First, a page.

One of the metaphors for ministry (and all spiritual life, I think) is that of a duck. We are to glide across the waters of life peacefully and gracefully, never allowing folks to see that our feet are paddling frantically underneath the water. We’re supposed to make it look easy, right? Spiritual people have mastered equanimity. If I’m spiritual then I don’t ever have bad days. Right?

The best spiritual practice I have learned is laughter. Instead of trying to be a duck, I am realizing that I’m a goose. Once I see how silly I’m being, I can laugh and go back to my “to do” list. I can leave God’s “to do” list to God. Oh, and get a hotel in town the night before the flight.

Fake news

There’s been a debate lately about how and if Facebook should screen the news that gets shared on that site. There’s a lot of fake news – there are actually people who make their entire living making up news and sharing it on Facebook. Facebook founder Mark Zuckerberg, says only 1% of the information on Facebook is fake news, but since a quarter of the world’s population is part of this site, that might still be a problem.

What an awesome metaphor for our consciousness! How many fake news sites are running through your head at any given time? Who’s making money by advertising on those sites? Is there a site dedicated to why your body is not the right shape, size, color or gender? Is it overflowing with ads that tell you how to “fix” yourself?

What about a site that tells you about your talents and skills? Are there articles that say your primary worth is what you do? Or maybe there’s not much you can do that is worthy of sharing, so you should probably just stay home. These sites might have lots of ads for classes or self-help books. They might have commentary from the authority figures of your childhood explaining WHY you never did learn to be useful or what would happen if you stopped doing that thing everyone expects you to do.

It’s worth looking into what scrolls through the feed in your mind. It’s what we do in this philosophy. Each of us probably has some input from someone we should mentally block or even unfriend. The process we go through in Science of Mind is akin to fact checking the news sites that pop up. There is a divine snopes.com that we access through prayer and meditation. There is a way to let our conscious mind comment on different articles, deciding whether they are just inflammatory or if they hold real, important information.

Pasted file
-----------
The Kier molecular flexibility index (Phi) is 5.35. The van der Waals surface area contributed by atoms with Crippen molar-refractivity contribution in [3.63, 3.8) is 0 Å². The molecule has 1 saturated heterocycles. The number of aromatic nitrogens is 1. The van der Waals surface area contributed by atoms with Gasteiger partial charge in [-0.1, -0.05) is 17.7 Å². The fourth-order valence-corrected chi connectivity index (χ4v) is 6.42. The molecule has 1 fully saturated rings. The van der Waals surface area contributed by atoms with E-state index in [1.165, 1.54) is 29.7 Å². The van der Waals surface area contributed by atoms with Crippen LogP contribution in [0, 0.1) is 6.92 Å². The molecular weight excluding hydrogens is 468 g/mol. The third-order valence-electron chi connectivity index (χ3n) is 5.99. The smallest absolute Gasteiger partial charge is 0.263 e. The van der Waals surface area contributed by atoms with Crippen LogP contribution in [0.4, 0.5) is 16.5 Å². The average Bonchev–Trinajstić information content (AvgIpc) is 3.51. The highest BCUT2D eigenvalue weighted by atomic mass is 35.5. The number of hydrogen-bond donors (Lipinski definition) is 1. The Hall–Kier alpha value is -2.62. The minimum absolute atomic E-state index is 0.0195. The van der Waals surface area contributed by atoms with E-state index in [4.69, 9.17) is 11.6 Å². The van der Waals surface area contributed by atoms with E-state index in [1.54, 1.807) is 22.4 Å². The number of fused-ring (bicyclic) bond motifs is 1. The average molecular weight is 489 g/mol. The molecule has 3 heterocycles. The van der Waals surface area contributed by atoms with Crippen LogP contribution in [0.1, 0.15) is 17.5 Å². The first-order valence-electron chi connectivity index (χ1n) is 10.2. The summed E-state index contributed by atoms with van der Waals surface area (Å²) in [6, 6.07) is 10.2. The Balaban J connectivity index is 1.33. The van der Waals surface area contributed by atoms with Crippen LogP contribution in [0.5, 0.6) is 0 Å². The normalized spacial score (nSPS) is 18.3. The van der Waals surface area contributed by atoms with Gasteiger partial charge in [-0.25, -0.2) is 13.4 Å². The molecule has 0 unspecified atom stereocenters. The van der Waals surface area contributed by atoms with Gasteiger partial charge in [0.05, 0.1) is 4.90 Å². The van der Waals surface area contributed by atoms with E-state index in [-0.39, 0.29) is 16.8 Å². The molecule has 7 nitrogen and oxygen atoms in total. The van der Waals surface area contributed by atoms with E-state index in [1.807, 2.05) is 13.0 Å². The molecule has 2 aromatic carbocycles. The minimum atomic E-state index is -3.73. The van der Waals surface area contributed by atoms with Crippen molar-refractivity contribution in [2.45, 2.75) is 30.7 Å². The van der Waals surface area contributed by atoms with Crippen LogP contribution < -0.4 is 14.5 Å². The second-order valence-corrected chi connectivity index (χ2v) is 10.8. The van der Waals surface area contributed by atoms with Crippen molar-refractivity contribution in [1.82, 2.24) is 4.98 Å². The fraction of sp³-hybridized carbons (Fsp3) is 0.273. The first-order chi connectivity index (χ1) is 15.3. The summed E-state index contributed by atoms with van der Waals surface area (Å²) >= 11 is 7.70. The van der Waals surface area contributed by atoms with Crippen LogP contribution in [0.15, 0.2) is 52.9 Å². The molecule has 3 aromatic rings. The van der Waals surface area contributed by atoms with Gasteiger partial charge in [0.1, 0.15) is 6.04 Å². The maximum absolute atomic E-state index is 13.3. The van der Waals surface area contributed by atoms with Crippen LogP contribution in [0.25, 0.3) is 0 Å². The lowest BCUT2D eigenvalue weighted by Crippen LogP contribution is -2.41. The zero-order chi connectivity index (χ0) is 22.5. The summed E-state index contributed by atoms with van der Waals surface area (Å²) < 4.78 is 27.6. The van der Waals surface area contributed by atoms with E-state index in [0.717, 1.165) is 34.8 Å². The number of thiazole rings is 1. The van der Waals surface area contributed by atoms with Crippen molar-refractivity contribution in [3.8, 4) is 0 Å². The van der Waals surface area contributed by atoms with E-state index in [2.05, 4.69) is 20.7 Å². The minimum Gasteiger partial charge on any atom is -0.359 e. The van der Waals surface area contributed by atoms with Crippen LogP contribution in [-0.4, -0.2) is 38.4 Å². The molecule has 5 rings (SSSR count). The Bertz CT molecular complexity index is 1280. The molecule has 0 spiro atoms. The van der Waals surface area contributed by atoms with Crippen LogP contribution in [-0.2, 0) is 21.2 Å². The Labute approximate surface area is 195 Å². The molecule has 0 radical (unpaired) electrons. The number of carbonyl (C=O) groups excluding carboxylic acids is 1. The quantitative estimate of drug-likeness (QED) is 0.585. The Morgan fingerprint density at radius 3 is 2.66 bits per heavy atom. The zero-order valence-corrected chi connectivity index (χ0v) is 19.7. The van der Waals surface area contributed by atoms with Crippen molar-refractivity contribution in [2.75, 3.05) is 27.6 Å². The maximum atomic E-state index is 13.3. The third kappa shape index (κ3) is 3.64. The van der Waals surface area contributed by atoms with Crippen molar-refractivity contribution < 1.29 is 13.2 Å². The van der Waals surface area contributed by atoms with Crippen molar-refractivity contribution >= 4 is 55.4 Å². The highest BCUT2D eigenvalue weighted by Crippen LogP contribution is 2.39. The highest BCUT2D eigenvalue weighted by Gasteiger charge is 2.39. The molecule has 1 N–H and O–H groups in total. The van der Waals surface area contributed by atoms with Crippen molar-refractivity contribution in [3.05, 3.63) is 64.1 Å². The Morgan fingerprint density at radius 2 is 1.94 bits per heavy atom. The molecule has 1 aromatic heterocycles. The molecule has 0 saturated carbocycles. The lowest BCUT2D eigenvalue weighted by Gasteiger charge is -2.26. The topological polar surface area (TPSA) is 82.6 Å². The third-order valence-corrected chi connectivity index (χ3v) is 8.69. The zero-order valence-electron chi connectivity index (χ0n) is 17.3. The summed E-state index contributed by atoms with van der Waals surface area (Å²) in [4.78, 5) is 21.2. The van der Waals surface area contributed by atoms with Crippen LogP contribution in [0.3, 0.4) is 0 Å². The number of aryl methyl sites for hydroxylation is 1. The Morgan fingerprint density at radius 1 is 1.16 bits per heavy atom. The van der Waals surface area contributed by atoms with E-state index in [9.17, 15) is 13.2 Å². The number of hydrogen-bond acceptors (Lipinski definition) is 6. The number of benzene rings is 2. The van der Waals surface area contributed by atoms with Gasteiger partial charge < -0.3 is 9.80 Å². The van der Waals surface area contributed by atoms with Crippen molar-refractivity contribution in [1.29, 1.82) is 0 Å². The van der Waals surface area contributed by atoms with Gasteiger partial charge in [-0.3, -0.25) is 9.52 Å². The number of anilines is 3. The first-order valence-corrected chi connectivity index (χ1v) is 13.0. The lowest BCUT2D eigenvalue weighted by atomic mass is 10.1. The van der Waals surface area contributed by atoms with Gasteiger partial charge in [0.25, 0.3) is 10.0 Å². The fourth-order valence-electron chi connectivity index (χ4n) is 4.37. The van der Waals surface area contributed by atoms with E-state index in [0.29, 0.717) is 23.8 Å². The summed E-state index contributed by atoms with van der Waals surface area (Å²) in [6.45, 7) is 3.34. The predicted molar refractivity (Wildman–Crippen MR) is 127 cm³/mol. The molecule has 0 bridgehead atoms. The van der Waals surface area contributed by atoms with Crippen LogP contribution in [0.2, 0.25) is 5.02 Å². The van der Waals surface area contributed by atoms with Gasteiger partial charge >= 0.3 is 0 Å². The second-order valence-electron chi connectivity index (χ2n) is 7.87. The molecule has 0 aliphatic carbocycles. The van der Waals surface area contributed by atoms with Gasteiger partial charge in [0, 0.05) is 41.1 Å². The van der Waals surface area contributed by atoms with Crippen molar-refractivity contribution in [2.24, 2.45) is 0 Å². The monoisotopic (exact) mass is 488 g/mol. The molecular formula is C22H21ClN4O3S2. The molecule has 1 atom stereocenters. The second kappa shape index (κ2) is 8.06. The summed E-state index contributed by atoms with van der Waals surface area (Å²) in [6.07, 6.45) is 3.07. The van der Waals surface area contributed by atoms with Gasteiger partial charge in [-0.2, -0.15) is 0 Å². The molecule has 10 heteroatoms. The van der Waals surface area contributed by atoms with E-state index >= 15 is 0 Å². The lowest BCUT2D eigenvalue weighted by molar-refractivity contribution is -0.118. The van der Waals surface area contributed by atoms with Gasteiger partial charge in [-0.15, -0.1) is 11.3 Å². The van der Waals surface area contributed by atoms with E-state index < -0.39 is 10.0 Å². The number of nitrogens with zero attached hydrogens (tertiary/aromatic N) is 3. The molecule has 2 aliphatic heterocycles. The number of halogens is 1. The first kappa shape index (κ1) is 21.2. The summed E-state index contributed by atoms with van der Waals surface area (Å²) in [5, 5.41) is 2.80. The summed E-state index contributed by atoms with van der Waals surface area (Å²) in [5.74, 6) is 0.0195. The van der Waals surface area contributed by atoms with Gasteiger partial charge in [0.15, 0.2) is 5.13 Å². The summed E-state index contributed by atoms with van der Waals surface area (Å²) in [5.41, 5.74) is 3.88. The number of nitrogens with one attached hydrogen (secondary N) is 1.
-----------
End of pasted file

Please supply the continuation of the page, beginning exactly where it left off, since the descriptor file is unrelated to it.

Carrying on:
We all have this power. In the Divine sense, we can’t unsubscribe to Facebook – there’s a consciousness that runs through all of us and never stops. It is running in the back of your head right now. It’s also running in your heart and in your physical body. Paying attention to what you’re paying attention to is a great spiritual practice. So, what news sites do you need to block from your consciousness? Are you willing to unfriend the really toxic ones? And just as important – are you willing to read the in-depth articles that might teach you about a world you didn’t know existed?

Trigger warnings

I think I should come with a trigger warning. Actually, I think spirituality should come with a trigger warning and as a spiritual leader, I should have one tattooed somewhere obvious. I decided this when I woke up to rain this morning and realized that sitting on the couch and getting caught up with the news was going to be my spiritual practice.

I saw whole bunches of opinions on which charity is most trustworthy if you want to help folks in Haiti now that they’ve been flooded. I saw opinions about the Susan G Komen foundation and whether or not they really are a great help in the search for a cure for breast cancer. And I saw lots and lots of opinions about the latest scandal in the presidential election.

I doubt any of you are under the impression that I don’t have a personal opinion about climate change, immigration, the election or how a person should speak to or about another person regardless of gender. However, my job isn’t to spout my opinion. It’s not unlike my advice: free to everyone and worth every penny.

My job, and my calling in this world, is to look at what my opinion and how I express it says about my own state of consciousness. So for instance: in my opinion none of the current nominees for president is perfect. In my state of consciousness, none of them need to be. Asking for any individual to be perfect is asking for that person to lie to me. If we require everyone in public office to be perfect, we will only have liars running for office. People who are real, people who are willing to get their hands dirty and who admit when they mess up or change their stance on the issues because they have learned new facts – these people are the ones I like and tend to trust. Authenticity is one of my core values; human perfection is not.

Some folks will quote Dr. Holmes as having said two different things about the same issue. Depending on when he was writing, he might contradict himself on a specific issue. If the man had never changed his thinking in the course of his forty plus years in his career, I certainly wouldn’t be teaching this philosophy which is based on the idea that we can change our thinking.

Although I have the greatest of respect for our founder, I don’t know that I would necessarily ask him questions how to live my life and deal with my specific issues. He gives us pointers on how to think, how to examine our thinking and encourages us to actually think for ourselves. He can’t tell me how to be a woman in the 21st Century, dealing with the issues of this particular election. Similar situations, yes. This specific election, no. I can make intelligent guesses based on what he faced in his time and how he handled it.

And that brings me to the trigger warning. In this election and in every part of your life, as a spiritual human being, you will be triggered. As you become more conscious, you will be triggered more. Eventually, you will come to see all those buttons that get pushed as a gift – they show you where your shadow is hiding, where you have healing left to do in your consciousness and where your green and growing edges are. Consider yourself warned by the Chief Button Pusher at the Center for Spiritual Living Prescott.